|Publication number||US4446434 A|
|Application number||US 06/245,780|
|Publication date||May 1, 1984|
|Filing date||Mar 20, 1981|
|Priority date||Dec 20, 1978|
|Publication number||06245780, 245780, US 4446434 A, US 4446434A, US-A-4446434, US4446434 A, US4446434A|
|Inventors||Ben K. Sternberg, Dale E. Miller, Dhari S. Bahjat|
|Original Assignee||Conoco Inc.|
|Export Citation||BiBTeX, EndNote, RefMan|
|Patent Citations (10), Referenced by (46), Classifications (5), Legal Events (7)|
|External Links: USPTO, USPTO Assignment, Espacenet|
This application is a divisional of U.S. Ser. No. 971,177 filed Dec. 20, 1978, by the same inventors, now U.S. Pat. No. 4,295,096.
This invention comprises a method for indirectly detecting the presence of hydrocarbon reservoirs by mapping electrical anomalies in the near surface which are apparently caused by hydrocarbon seepage. In the preferred embodiment of the invention, an array is used to transmit current into the ground and to receive the resulting complex voltages. Both the magnitude and phase of the voltage are measured relative to the values for the transmitted current.
From the magnitude of the received voltage, an apparent resistivity of the earth is calculated, and from the phase of the received signal, a measured phase is determined which is related to both anomalous polarization in the earth and to electromagnetic coupling in the array. The signal is then further processed to eliminate the effects of the electromagnetic coupling. The resultant decoupled phase angle accurately indicates anomalous polarizable material in the earth. The processed signal is then mapped in a manner to illustrate the apparent resistivity and/or the decoupled phase angle values.
If a well-defined anomaly is present by the mapping of the apparent resistivity and/or the decoupled phase angle, it is often a shallow electrical expression of a deeper hydrocarbon reservoir, possibly due to changes in the shallow electrical properties of the earth as a result of hydrocarbon seepage from the deeper reservoir.
The invention also discloses a method for focusing on the shallow anomalous formation by varying the array spacing and, therefore, the depth of penetration. The anomalies are further evaluated by drilling inexpensive shallow wells into the anomalous formation and studying the rocks to determine if the anomaly is due to seepage of hydrocarbons or due to some other physical phenomenon.
FIG. 1 is a schematic illustrating a field layout for performing the invention;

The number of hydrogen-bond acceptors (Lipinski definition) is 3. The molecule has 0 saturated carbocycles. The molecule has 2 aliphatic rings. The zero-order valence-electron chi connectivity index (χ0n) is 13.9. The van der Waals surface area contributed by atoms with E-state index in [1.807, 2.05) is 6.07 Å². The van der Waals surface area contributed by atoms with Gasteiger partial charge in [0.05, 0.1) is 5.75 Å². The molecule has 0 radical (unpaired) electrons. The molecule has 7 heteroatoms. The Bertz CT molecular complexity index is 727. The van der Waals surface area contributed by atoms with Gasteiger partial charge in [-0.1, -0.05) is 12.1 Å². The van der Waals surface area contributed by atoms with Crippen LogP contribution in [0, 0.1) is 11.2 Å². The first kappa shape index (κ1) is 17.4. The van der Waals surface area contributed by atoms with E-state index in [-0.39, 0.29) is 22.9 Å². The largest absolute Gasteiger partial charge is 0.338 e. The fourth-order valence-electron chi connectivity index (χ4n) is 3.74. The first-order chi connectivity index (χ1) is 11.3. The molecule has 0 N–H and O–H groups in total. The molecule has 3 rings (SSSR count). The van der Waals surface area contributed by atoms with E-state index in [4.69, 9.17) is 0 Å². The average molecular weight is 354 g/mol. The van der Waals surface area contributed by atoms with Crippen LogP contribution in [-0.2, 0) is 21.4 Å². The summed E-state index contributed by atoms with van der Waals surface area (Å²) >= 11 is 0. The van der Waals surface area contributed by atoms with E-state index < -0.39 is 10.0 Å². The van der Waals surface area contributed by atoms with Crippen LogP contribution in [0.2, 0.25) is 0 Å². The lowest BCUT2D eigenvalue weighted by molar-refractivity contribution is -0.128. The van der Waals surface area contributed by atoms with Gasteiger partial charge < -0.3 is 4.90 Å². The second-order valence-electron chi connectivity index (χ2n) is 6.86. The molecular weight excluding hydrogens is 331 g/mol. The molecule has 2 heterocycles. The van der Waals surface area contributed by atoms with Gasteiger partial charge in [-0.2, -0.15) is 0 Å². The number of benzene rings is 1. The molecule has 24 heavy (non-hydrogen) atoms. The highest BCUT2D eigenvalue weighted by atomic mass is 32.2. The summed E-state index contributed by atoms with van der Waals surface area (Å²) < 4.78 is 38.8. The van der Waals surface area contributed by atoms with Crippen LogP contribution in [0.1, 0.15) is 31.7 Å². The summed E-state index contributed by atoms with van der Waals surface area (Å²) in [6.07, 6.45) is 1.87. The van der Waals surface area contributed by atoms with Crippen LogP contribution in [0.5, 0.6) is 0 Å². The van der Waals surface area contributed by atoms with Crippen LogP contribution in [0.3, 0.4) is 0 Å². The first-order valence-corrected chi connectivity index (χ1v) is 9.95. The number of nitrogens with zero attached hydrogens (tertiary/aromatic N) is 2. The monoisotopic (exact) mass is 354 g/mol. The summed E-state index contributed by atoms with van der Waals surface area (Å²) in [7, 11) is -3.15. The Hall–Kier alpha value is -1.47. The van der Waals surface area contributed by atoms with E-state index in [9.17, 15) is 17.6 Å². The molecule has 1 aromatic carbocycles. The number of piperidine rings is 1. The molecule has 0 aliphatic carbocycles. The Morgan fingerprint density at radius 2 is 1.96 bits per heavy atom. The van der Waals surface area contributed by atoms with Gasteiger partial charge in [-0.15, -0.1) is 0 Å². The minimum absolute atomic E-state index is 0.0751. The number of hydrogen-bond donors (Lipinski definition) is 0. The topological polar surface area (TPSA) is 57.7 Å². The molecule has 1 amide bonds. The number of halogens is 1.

FIG. 1(a) is a cross-section of the electrical wiring used in the schematic shown in FIG. 1 through the lines 1(a)--1(a);
FIG. 2 is a diagram illustrating the operation of the invention carrying out the electrical survey;
FIG. 3 is a flow chart of the data processing scheme;
FIG. 4 is a vector diagram of the various components of the electromagnetic field for the electrode array;
FIG. 5 is a plot of the phase angle due to the electromagnetic coupling term (or EM coupling) over a homogenous half-space for an array having various lengths and includes a representative plot of measured phase angles superimposed on a plot of a theoretical electromagnetic coupling phase angle curve;
FIG. 6 is an illustration of the depth of penetration for various spacings of the Schlumberger array;
FIG. 7 is a summary of the steps taken to evaluate a near surface anomaly;
FIG. 8 is a plot of apparent resistivity, measured phase angles, and decoupled phase angles along a profile line of an actual field test over a seismic anomaly in Nebraska;
FIG. 9 is a plot of decoupled phase angle anomaly for a 625-foot (190.5 meter) array from an actual survey over a gas field in southeastern Oklahoma;
FIG. 10 is a plot of the apparent resistivity anomaly for a 625-foot (190.5 meter) array over the same gas field in southeastern Oklahoma;
FIG. 11 is a plot of the decoupled phase angle anomaly for the 2500-foot (762 meter) array from a survey over the same gas field as that illustrated in FIGS. 9 and 10;
FIG. 12 is a plot of the apparent resistivity anomaly for a 2500-foot (762 meter) array of a survey over the same gas field illustrated in FIGS. 9 and 10;
FIG. 13 is a plot of measured and calculated apparent resistivities along with a plot of measured and calculated decoupled phases at a site from the area illustrated in FIGS. 9 and 10;
FIG. 14 is a plot of a depth model of the earth utilizing the data illustrated in FIG. 13, along with downhole resistivities and phase measurements for the aforementioned site; and
FIG. 15 is a plot of a depth model of the earth along with the downhole resistivity and phase measurements of a site off (but near) the gas field illustrated in FIGS. 9 and 10.
Referring to all of the figures but in particular to FIGS. 1, 1(a), and 2, a preferred field layout is illustrated for making the electrical measurements. The array illustrated in the above-mentioned figure is an array commonly referred to as the Schlumberger array.